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SOAP is the Simple Object Access Protocol, a new protocol for distributed applications developed by Microsoft, IBM, DevelopMentor, and UserLand.

I can see some of you frowning at the first mention of "distributed applications." The expression conjures visions of CORBA, DCOM. and RMI — three technologies famous for their complexity. However, as we will see, SOAP strikes an interesting balance between complexity and flexibility.

SOAP is highly modular to support different applications; however, the most popular one is to enable remote procedure calls (RPC) over HTTP and XML.

SOAP Principles

You can approach SOAP from different angles. The simplest one is probably to see SOAP as a variation on file transfer — a popular, but not very glamorous, approach to distributed computing.

Indeed, many distributed applications rely on file transfer. The client uploads a file with its request. The server decodes the file and prepares its response for the client, again as a file. Popular Internet applications, including e-mail and the Web don’t work differently. It may be less glamorous than calling RPC, as advocated by CORBA, DCOM, and RMI, but it is well understood, reliable, and very flexible.

SOAP Request and Response

A SOAP request looks like Listing 1. As you can see, it’s an HTTP POST request with an XML payload. SOAP adds one new parameter to the HTTP header: SOAPAction. SOAPAction is an arbitrary URI identifying the request. It need not be the URL for the Web server; in many respects it is similar to URIs in XML namespaces. According to the specification, the SOAPAction parameter exists primarily to allow firewalls to filter SOAP requests by looking at the HTTP header only.

The request is encoded in an XML document. SOAP defines an envelope and body elements (as well as an optional header). It encodes the procedure call as a XML element whose name is the method name ("reverse" in Listing 1) and whose content (“st” in Listing 1) is the call parameters.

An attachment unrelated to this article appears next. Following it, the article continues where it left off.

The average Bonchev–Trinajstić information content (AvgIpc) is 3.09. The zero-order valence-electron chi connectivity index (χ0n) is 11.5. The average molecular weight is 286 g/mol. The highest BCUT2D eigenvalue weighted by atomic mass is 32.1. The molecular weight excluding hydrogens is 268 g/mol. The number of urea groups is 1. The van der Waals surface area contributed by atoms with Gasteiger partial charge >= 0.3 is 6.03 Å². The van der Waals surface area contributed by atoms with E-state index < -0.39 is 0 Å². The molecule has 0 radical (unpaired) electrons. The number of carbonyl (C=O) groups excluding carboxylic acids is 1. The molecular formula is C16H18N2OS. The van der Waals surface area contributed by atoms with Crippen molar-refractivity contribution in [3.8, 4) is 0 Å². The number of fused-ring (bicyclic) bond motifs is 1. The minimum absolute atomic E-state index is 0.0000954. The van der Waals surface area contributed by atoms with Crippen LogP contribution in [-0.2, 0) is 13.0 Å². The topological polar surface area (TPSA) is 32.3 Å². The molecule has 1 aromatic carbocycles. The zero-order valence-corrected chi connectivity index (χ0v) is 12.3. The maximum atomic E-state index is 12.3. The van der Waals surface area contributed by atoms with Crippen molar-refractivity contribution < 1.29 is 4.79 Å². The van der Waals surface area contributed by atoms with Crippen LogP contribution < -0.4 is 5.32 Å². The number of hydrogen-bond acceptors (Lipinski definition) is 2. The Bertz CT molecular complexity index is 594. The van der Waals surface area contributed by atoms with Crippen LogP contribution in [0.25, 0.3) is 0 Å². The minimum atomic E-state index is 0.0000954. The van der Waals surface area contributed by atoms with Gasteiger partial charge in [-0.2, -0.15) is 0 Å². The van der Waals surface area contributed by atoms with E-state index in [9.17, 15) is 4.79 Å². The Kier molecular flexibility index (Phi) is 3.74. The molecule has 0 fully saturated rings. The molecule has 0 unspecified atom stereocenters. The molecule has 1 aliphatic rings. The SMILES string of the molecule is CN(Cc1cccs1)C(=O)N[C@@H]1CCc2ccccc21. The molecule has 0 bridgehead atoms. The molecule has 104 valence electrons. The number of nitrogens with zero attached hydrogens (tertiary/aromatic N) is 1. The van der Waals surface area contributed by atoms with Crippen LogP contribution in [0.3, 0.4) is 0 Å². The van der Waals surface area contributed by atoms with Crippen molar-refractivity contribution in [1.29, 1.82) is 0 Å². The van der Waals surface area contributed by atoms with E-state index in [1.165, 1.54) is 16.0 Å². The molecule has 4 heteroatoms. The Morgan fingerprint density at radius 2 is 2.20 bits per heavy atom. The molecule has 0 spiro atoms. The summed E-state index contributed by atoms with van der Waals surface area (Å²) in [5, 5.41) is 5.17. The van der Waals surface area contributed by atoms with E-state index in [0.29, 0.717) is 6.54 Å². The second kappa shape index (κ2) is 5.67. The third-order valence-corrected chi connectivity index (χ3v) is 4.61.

Listing 1. SOAP request.

POST /ibm-soap/rpcrouter.jsp HTTP/1.1Host: localhostContent-Type: text/xml; charset="utf-8"Content-Length: 484SOAPAction: ""<SOAP-ENV:Envelope   xmlns_xsi=""   xmlns_xsd=""   xmlns:SOAP-ENV="">   <SOAP-ENV:Body>      <ns1:reverse         xmlns_ns1=""         SOAP-ENV:encodingStyle="">         <st xsi_type="xsd:string">Pineapplesoft</st>      </ns1:reverse>   </SOAP-ENV:Body></SOAP-ENV:Envelope>

The server response is in Listing 2. Again, it’s an HTTP response with an XML document. The XML document includes the same envelope and body. The result is encoded in the body (as you can see, the return element contains the reversed string).

Listing 2. SOAP response.

HTTP/1.1 200 OKContent-Type: text/xml; charset="utf-8"Content-Length: 508<SOAP-ENV:Envelope   xmlns_xsi=""   xmlns_xsd=""   xmlns:SOAP-ENV="">   <SOAP-ENV:Body>      <ns1:reverseResponse         xmlns_ns1=""         SOAP-ENV:encodingStyle="">         <return xsi_type="xsd:string">tfoselppaeniP</return>      </ns1:reverseResponse>   </SOAP-ENV:Body></SOAP-ENV:Envelope>

Clearly SOAP is a simple solution. It relies on HTTP (and soon SMTP) for transfering XML document. Reliance on HTTP guarantees that SOAP will work across most firewalls.

Furthermore, an XML document encourages a lousy coupling between the client and the server. It proves more flexible than CORBA RPCs. Finally, since a SOAP request is essentially a Web page, it is not difficult to implement SOAP in servlets, JSP, ASP, or CGI scripts.

Implementing SOAP in Java

Although it would not be difficult, as discussed previously, to roll your own implementation of SOAP. Java programmers have a simpler solution: IBM and DevelopMentor have released Java libraries that implement the protocol. They are available from (search SOAP for Java) and, respectively.